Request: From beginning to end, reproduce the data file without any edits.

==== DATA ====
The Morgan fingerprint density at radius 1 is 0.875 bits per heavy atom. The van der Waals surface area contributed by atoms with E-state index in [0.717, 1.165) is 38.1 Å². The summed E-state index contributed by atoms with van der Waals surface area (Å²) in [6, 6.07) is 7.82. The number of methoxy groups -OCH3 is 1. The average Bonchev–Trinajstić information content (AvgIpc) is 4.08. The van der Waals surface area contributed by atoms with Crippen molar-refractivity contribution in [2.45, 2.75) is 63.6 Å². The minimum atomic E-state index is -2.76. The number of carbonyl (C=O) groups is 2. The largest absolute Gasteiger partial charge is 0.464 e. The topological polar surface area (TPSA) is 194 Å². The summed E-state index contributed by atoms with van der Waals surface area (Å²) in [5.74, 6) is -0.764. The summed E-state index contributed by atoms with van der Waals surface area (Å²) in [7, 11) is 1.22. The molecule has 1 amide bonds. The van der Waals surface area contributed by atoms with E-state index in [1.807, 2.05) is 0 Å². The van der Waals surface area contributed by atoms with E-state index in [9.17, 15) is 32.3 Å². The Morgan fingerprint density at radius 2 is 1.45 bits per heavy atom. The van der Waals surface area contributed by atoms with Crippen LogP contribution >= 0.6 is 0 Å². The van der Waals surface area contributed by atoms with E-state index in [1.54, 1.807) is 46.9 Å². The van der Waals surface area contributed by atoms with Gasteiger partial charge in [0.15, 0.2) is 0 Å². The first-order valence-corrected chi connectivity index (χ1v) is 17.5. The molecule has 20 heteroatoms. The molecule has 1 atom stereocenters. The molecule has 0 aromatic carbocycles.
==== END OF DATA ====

The Morgan fingerprint density at radius 1 is 0.875 bits per heavy atom. The van der Waals surface area contributed by atoms with E-state index in [0.717, 1.165) is 38.1 Å². The summed E-state index contributed by atoms with van der Waals surface area (Å²) in [6, 6.07) is 7.82. The number of methoxy groups -OCH3 is 1. The average Bonchev–Trinajstić information content (AvgIpc) is 4.08. The van der Waals surface area contributed by atoms with Crippen molar-refractivity contribution in [2.45, 2.75) is 63.6 Å². The minimum atomic E-state index is -2.76. The number of carbonyl (C=O) groups is 2. The largest absolute Gasteiger partial charge is 0.464 e. The topological polar surface area (TPSA) is 194 Å². The summed E-state index contributed by atoms with van der Waals surface area (Å²) in [5.74, 6) is -0.764. The summed E-state index contributed by atoms with van der Waals surface area (Å²) in [7, 11) is 1.22. The molecule has 1 amide bonds. The van der Waals surface area contributed by atoms with E-state index in [1.807, 2.05) is 0 Å². The van der Waals surface area contributed by atoms with E-state index in [9.17, 15) is 32.3 Å². The Morgan fingerprint density at radius 2 is 1.45 bits per heavy atom. The van der Waals surface area contributed by atoms with Crippen LogP contribution >= 0.6 is 0 Å². The van der Waals surface area contributed by atoms with E-state index in [1.54, 1.807) is 46.9 Å². The van der Waals surface area contributed by atoms with Gasteiger partial charge in [0.15, 0.2) is 0 Å². The first-order valence-corrected chi connectivity index (χ1v) is 17.5. The molecule has 20 heteroatoms. The molecule has 1 atom stereocenters. The molecule has 0 aromatic carbocycles.